Ancient Monuments

History on the Ground

This site is entirely user-supported. See how you can help.

Small bowl barrow 750m north east of Swan Lodge: part of a barrow cemetery on and around Salthouse Heath

A Scheduled Monument in Cley Next The Sea, Norfolk

We don't have any photos of this monument yet. Why don't you be the first to send us one?

Upload Photo »

Approximate Location Map
Large Map »

If Google Street View is available, the image is from the best available vantage point looking, if possible, towards the location of the monument. Where it is not available, the satellite view is shown instead.


Latitude: 52.9392 / 52°56'21"N

Longitude: 1.0823 / 1°4'56"E

OS Eastings: 607222.319807

OS Northings: 342428.870839

OS Grid: TG072424

Mapcode National: GBR T8Y.QFZ

Mapcode Global: WHLQV.LDM2

Entry Name: Small bowl barrow 750m north east of Swan Lodge: part of a barrow cemetery on and around Salthouse Heath

Scheduled Date: 10 October 1995

Source: Historic England

Source ID: 1013583

English Heritage Legacy ID: 21371

County: Norfolk

Civil Parish: Cley Next The Sea

Traditional County: Norfolk

Lieutenancy Area (Ceremonial County): Norfolk

Church of England Parish: Salthouse St Nicholas

Church of England Diocese: Norwich


The monument includes a small barrow within a dispersed round barrow cemetery
extending over an area of c.1.3 sq km on and around Salthouse Heath. The
barrow is situated on the heath c.20m south of the minor road between Kelling
and Cley, and is visible as a regularly formed mound of earth and gravel
c.0.4m in height and covering a circular area c.3m in diameter. Approximately
30 similar small mounds were recorded on the heath between 1936 and 1939, in
an area 200m to the east and south east of this, and four of them excavated at
that time were found to cover urns of Middle Bronze Age type (c.1200-1000 BC).
At least eight others are known to survive and are the subject of separate

The site of the monument is shown on the attached map extract.
It includes a 2 metre boundary around the archaeological features,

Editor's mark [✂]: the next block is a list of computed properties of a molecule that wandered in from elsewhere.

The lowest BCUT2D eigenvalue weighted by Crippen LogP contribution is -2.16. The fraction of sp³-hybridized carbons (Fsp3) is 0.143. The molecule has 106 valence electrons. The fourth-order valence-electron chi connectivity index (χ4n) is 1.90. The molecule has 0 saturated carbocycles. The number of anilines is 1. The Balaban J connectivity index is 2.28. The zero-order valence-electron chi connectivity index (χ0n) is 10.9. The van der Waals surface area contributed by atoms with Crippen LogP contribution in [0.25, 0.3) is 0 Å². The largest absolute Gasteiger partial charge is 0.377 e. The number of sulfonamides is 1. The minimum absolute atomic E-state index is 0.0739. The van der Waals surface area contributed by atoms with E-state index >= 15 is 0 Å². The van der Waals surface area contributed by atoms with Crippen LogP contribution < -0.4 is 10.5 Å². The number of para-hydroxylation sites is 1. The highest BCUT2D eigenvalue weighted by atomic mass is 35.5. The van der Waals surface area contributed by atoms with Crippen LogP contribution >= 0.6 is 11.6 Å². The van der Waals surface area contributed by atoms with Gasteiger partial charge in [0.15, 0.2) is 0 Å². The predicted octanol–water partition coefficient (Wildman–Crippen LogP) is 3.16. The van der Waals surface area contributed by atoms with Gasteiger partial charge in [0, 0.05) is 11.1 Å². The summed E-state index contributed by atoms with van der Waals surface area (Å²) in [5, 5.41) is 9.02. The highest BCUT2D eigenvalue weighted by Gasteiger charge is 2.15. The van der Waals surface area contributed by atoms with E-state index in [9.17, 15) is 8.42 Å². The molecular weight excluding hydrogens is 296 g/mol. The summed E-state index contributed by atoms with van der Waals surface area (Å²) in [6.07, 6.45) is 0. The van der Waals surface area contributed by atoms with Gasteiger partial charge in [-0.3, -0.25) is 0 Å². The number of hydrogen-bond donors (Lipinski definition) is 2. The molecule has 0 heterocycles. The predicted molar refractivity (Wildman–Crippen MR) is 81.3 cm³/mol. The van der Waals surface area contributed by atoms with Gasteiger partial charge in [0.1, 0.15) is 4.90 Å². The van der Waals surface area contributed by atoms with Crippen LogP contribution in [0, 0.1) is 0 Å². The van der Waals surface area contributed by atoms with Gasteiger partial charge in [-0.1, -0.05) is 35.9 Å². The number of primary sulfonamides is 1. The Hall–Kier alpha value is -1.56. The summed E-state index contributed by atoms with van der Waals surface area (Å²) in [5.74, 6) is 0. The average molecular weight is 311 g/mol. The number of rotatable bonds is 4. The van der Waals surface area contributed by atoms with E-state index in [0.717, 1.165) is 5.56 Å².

considered to be essential for the monument's support and preservation.

Source: Historic England

Reasons for Scheduling

Bowl barrows, the most numerous form of round barrow, are funerary monuments
dating from the Late Neolithic period to the Late Bronze Age, with most
examples belonging to the period 2400-1500 BC. They were constructed as
earthen or rubble mounds, sometimes ditched, which covered single or multiple
burials. They occur either in isolation or grouped as cemeteries and often
acted as a focus for burials in later periods. Often superficially similar,
although differing widely in size, they exhibit regional variations in form
and a diversity of burial practices. There are over 10,000 surviving bowl
barrows recorded nationally (many more have already been destroyed), occurring
across most of lowland Britain. Often occupying prominent locations, they are
a major historic element in the modern landscape and their considerable
variation of form and longevity as a monument type provide important
information on the diversity of beliefs and social organisations amongst early
prehistoric communities. They are particularly representative of their period
and a substantial proportion of surviving examples are considered worthy of

The bowl barrow 750m north east of Swan Lodge is one of several on Salthouse
Heath which are of unusually small size and yet survive well. As a variant of
the bowl barrow type they are rare and, according to the evidence from the
excavation of other examples in the 1930s, they are likely, individually and
as a group, to contain archaeological information concerning the later use of
the large round barrow cemetery in which they are situated. In that context
they have therefore a wider significance for the study of the character and
development of the prehistoric population of the area.

Source: Historic England

Other nearby scheduled monuments is an independent online resource and is not associated with any government department. All government data published here is used under licence. Please do not contact for any queries related to any individual ancient or schedued monument, planning permission related to scheduled monuments or the scheduling process itself. is a Good Stuff website.